Over the seven stories in the book, we are introduced to a number of different characters, from the slightly strange to the desperate, people looking for a way out of jobs, relationships, maybe life even.

The title story looks at the plight of Tristan Hurt, an artist who becomes his own nightmare installation. Gorging himself on dangerously high levels of food, he becomes the heaviest man who ever lived. His naked body, becoming bigger and bigger with every day, every viewer bringing him food to eat, he lives in the room, his every need taken care of by staff and technology. As the novelty of his installation wears off, so do the audience, until he has gained a certain amount of notoriety, of fame even the most toxic type cannot fill the void in his life.

In Don’t Worry Baby, Miles and Odelia are a couple with a young child on the run, and their new lives come to an abrupt during an eventful holiday, and the plane ride that takes them far away from the town and the life that they once knew.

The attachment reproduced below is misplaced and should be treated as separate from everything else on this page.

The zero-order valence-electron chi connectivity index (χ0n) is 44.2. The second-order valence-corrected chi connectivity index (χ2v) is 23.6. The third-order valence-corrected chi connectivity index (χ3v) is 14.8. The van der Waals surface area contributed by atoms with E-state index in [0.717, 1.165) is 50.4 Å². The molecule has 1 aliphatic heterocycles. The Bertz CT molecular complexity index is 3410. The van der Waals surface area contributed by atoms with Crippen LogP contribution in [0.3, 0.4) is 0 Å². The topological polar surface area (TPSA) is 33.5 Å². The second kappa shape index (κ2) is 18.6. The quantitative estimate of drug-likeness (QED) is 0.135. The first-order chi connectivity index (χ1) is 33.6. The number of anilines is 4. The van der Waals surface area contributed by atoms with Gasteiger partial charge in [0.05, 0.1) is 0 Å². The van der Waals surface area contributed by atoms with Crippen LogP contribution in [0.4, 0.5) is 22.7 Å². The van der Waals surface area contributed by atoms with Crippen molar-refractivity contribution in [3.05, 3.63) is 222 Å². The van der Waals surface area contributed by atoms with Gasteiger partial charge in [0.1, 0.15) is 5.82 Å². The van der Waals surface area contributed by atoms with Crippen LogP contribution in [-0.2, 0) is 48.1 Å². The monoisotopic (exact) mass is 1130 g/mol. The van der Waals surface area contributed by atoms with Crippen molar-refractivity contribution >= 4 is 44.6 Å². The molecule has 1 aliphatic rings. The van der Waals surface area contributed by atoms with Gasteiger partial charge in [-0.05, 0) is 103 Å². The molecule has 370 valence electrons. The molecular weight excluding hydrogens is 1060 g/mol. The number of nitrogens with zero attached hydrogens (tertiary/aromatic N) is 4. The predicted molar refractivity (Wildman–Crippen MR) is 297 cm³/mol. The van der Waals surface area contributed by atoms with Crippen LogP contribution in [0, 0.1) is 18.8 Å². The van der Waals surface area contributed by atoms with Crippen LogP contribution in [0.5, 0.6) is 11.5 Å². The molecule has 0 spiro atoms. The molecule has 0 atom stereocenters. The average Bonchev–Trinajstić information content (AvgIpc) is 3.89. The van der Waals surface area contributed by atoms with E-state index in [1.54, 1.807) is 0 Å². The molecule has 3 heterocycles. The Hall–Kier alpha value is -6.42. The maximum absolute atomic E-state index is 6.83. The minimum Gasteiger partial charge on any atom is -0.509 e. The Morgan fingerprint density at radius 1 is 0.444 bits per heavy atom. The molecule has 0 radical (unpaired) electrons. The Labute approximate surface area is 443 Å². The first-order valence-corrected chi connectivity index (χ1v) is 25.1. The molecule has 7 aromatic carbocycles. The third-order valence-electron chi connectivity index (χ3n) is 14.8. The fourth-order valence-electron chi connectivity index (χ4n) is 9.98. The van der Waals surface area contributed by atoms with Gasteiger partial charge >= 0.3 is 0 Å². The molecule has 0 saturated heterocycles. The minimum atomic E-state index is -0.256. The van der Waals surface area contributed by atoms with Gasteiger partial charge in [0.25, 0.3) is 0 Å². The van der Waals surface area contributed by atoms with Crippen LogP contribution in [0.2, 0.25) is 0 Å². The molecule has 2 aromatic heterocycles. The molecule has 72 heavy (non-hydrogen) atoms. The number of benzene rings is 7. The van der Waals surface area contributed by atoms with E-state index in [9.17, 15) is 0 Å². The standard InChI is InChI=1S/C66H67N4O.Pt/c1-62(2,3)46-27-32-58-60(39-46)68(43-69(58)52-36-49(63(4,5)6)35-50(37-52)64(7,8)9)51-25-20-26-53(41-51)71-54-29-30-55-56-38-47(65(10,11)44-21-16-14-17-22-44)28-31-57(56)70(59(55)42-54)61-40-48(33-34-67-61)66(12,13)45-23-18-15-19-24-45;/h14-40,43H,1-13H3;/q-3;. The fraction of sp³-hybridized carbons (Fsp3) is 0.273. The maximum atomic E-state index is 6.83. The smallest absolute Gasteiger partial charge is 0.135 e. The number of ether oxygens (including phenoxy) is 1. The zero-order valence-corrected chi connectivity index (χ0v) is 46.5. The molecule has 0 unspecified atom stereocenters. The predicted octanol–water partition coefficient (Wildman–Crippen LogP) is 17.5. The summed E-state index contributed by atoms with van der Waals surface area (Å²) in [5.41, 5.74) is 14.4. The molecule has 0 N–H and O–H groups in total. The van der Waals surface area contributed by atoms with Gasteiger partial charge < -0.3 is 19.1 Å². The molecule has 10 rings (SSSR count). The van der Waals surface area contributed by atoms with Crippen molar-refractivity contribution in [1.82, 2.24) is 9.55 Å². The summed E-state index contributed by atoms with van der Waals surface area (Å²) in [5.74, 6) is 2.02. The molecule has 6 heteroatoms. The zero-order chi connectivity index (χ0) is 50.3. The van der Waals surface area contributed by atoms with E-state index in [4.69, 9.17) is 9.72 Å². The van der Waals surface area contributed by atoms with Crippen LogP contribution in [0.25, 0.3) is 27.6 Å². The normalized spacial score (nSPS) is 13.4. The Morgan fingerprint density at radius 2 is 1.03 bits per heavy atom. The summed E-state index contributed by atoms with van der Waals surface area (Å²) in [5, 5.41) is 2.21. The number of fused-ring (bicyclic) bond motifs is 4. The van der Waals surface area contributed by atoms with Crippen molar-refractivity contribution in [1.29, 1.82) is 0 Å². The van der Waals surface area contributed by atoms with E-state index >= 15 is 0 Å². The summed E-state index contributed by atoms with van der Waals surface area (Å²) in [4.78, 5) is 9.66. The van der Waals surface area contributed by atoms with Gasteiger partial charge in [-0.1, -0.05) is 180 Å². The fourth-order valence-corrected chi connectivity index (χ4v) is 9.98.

In If I had Possession Over Judgement Day Caleb struggles to hold down two jobs, one involving the transport and care of live squid, and when a different, easier type of life beckons, he takes the easier way out, which leads, unsurprisingly to catastrophic results.

The writing in this collection is of a uniformly high standard, touching on the types of characters that populate the work of Bukowski. Benjamin Hale cares about both his readers, and the characters in his book, and he is a definite talent to watch out for.

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Book review – Fire and Fury – Inside the Trump White House by Michael Wolff

Book Review

Fire and Fury -Inside the Trump White House by Michael Wolff

6 out of 10

We all knew what to expect from this book, the story of how a man, completely unfit for the office, unprepared for the role, and temperamentally unsuited to it became the American President.